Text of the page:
When I was growing up, the first of September always indicated two things—the end of summer vacation (which I regretted), and the beginning of a new school year. That’s when I’d get reacquainted with the friends I didn’t see all summer (which I enjoyed). Plus, it was the time to wear chic, new school clothes. Well, back in those days, I thought they were chic, and that wearing dressy, fashionable clothes to class was the “cat’s meow”—and important in case some attractive new girl had transferred to my school since last term.
Not so today! Customs have greatly changed regarding everyday fashion and what can be worn in the workplace (or in school). It’s almost as if “dressing for success” has no significance. When I founded my firm in the mid-1960s, everyone in all the offices around—ours and our clients included—wore a suit and tie or business dress. Now, the dress code has gone even beyond “casual Friday.” People are informally attired every day, except for some bankers, stockbrokers, and lawyers. Even more telling is how informally (and carelessly) people dress who travel on airplanes and other forms of mass transportation. No suits and ties to be seen, or only rarely. And how about the garments we see at church, plays, or the opera? It’s as if we’ve all become rock or movie stars, or part of the artsy set.
Now, I’m no stickler about always wearing high fashion, but I do set my impressions of people by how they look and the way they’re dressed. I guess that might fall prey to “judging a book by its cover” before getting to know the real person. In any case, I believe that what you think of yourself—and your pride in your profession—is reflected in how you choose to dress.
Recently, my good friend John Bachner (executive vice president of ASFE) was asked for guidance by a young engineer on how to succeed. Bachner responded, “The first thing you need is pride in being an engineer. Without engineering, people would still be living in mud huts and hope for the future would be bleak. If this planet is habitable 250 years from now, engineers will make it happen. Along with having pride, you need to encourage fellow engineers to develop more self-esteem.”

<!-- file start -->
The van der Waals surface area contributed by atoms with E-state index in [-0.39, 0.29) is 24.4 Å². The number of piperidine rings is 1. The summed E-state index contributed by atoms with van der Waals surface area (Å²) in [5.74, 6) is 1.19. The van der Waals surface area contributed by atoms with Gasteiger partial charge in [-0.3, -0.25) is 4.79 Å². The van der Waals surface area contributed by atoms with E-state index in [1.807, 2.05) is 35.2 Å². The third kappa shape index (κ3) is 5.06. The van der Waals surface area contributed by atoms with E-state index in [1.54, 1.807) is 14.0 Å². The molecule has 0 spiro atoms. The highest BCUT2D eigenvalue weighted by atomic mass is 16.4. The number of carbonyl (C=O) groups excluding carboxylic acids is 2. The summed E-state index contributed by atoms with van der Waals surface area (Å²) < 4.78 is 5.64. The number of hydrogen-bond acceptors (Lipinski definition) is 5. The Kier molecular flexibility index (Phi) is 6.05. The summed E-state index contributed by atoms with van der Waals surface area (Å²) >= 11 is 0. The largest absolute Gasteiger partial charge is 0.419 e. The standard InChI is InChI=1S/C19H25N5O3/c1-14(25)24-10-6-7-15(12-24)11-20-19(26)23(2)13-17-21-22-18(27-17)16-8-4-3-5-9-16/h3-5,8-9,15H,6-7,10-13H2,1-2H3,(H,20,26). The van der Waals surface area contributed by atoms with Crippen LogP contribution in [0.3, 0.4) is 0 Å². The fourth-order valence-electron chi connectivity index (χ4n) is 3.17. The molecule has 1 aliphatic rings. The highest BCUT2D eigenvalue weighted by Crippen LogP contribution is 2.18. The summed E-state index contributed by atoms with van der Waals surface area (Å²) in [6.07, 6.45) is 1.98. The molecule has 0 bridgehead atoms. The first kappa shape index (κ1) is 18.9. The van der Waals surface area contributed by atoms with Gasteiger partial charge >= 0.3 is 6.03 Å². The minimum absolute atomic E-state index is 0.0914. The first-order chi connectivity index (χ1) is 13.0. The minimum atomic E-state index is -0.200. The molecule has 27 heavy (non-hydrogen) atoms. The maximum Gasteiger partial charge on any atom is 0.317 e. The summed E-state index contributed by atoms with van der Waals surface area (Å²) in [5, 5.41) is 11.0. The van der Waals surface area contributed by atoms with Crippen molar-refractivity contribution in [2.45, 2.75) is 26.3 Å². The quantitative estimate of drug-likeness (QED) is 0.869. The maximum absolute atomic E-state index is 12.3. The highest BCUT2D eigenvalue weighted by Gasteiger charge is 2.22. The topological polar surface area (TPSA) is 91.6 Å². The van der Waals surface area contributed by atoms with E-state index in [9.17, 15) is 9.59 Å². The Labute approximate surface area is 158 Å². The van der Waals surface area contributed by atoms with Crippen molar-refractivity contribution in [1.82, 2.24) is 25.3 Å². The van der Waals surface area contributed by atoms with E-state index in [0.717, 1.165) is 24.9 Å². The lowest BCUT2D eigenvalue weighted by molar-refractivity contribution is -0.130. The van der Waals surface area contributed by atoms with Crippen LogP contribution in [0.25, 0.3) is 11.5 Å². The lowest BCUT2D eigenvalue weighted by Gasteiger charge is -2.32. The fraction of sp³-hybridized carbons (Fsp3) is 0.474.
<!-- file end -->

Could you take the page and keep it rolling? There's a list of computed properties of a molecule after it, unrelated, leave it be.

He then said, “Find some type of community activity to demonstrate who you are and what engineers can do. Also address every group you can, starting with kids, to let them know how great it is (and can be) to be an engineer. The more you do this, the more you’ll realize the truth of what you’re saying—and how wonderful engineering can be.”
Good advice, not only for up-and-coming engineers, but for all of us.
So how does one exude pride and develop self-esteem? To start with, we need to remember that we come across to others in the same way we feel about ourselves. If we feel significant and dress and act accordingly, others easily read that about us. Something as basic as having good table manners, etiquette, and ethics is also telling of who we are, and whether we’re professional enough to deserve respect and high regard.
Personal pride and self-esteem can come from understanding your importance to your firm and how creative and innovative you are in designing structures, complex or simple. It also comes from knowing you belong to a noble profession that has greatly contributed—and will continue to contribute—to the betterment of this country and civilization. And to get a full grasp of this, you need to know something about the history of the profession and those who preceded you to make it what it is today. If you haven’t studied its history and legends, resolve to do so, sooner rather than later. There are many good books that can be of assistance in this area, such as Engineers of Dreams (Petroski), The Tower and the Bridge (Billington), Engineering Legends (Weingardt), and The Great Bridge (McCullough).
Now, back to how you look and dress. Obviously, one can dress too formally for any occasion. For instance, you don’t wear a tuxedo or formal gown to a baseball or football game or a picnic. But dressing well—not flashy, but fashionably—for work, airline travel, meeting with your minister or your children’s principal, and so on, is rarely a bad idea. When you do, it gives the impression that you think positively about yourself and your profession. How can you have pride in yourself or your work, or have self-esteem being an engineer, if you don’t dress suitably, like people used to do on the first day of school?
If you’ve never studied or been coached on how to dress well for success, I suggest you do so the first chance you get. And after that, you can even sign up to take ballroom dance lessons!
Richard Weingardt, P.E., is CEO and chairman of Richard Weingardt Consultants, Inc., a Denver-based structural engineering firm. He can be reached via e-mail at firstname.lastname@example.org.